“The [art] gallery system [was] doomed,” he told Doss during a 1981 interview. “The rich collector class [was] dying out. There [was] no use in galleries sitting around and complaining and waiting for the few old collectors who [were left] to come in and buy an occasional picture.”

So, Lewenthal devised a plan that would guarantee artists’ employment and relevancy. In July 1934, he arranged meetings with Grant Wood, John Steuart Curry, Thomas Hart Benton, Clarence Holbrook Carter, Isabel Bishop, Peggy Bacon and more than three dozen others. His proposition: Each artist would produce prints that Lewenthal would market for $5 each (plus $2 for the frame) to middle-class consumers. In exchange, participants would be paid $200 for each series of work completed.

“Up until that time, art had always been a commodity of the rich and all about rich people’s tastes,” Doss says. “Lewenthal’s approach came at a time when artists of the day were attempting to make art for a bigger audience.”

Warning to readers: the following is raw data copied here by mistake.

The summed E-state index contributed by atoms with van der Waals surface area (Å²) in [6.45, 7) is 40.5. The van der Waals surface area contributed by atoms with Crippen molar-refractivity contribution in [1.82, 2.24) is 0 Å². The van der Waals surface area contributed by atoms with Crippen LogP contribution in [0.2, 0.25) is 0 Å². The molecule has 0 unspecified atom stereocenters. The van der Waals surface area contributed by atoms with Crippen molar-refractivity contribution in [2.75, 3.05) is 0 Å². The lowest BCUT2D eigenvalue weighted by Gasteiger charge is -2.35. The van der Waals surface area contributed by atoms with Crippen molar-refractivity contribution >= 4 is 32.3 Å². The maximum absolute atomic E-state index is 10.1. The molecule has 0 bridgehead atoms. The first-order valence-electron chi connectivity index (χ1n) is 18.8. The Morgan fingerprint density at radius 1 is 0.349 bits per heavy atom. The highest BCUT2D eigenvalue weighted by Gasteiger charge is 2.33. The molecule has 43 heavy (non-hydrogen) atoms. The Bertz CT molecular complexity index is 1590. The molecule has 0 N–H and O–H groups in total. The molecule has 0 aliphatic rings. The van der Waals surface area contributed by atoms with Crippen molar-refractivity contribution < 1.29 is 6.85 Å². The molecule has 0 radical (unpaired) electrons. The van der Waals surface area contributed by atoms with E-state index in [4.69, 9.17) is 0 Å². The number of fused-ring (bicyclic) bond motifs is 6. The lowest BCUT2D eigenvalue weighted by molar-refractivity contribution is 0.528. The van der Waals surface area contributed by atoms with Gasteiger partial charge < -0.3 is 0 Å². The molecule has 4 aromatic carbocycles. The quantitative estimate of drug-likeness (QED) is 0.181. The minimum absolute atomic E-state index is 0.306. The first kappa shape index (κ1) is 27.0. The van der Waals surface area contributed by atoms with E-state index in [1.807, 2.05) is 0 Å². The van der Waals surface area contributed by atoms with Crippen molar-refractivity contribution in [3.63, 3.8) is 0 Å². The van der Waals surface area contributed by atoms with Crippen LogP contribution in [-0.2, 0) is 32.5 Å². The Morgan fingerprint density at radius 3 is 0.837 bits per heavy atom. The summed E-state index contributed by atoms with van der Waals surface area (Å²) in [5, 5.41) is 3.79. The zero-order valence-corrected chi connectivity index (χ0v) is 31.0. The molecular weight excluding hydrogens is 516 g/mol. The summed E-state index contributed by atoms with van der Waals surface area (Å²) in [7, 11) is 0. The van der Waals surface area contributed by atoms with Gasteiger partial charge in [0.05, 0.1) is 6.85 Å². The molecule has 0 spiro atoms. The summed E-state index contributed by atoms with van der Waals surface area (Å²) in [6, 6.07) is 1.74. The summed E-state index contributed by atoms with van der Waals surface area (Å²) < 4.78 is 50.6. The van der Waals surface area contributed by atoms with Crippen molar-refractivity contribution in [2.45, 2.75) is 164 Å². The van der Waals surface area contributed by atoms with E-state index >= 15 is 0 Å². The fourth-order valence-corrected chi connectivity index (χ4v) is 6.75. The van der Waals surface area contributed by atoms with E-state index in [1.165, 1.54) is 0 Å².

By autumn of 1934, the shrewd businessman had contracted with more than 50 department stores around the country to carry the art.

To capitalize on the prints’ burgeoning popularity, Lewenthal also began selling them by direct mail. To catch the attention of potential buyers, he advertised in newspapers and magazines that targeted not only mass audiences but art enthusiasts as well. For 10 cents in stamps, consumers received a brochure listing “40 original etchings by 36 distinguished American artists.”

After selections were made and payments received, each order was processed. Associated American Artists coordinated the entire effort, from production to marketing to distribution. Lithographs and etchings were produced in limited editions ranging from 125 to 250 impressions, personally hand-signed by the artist. Between 1934 and 1945, the organization published a little more than 600 different prints.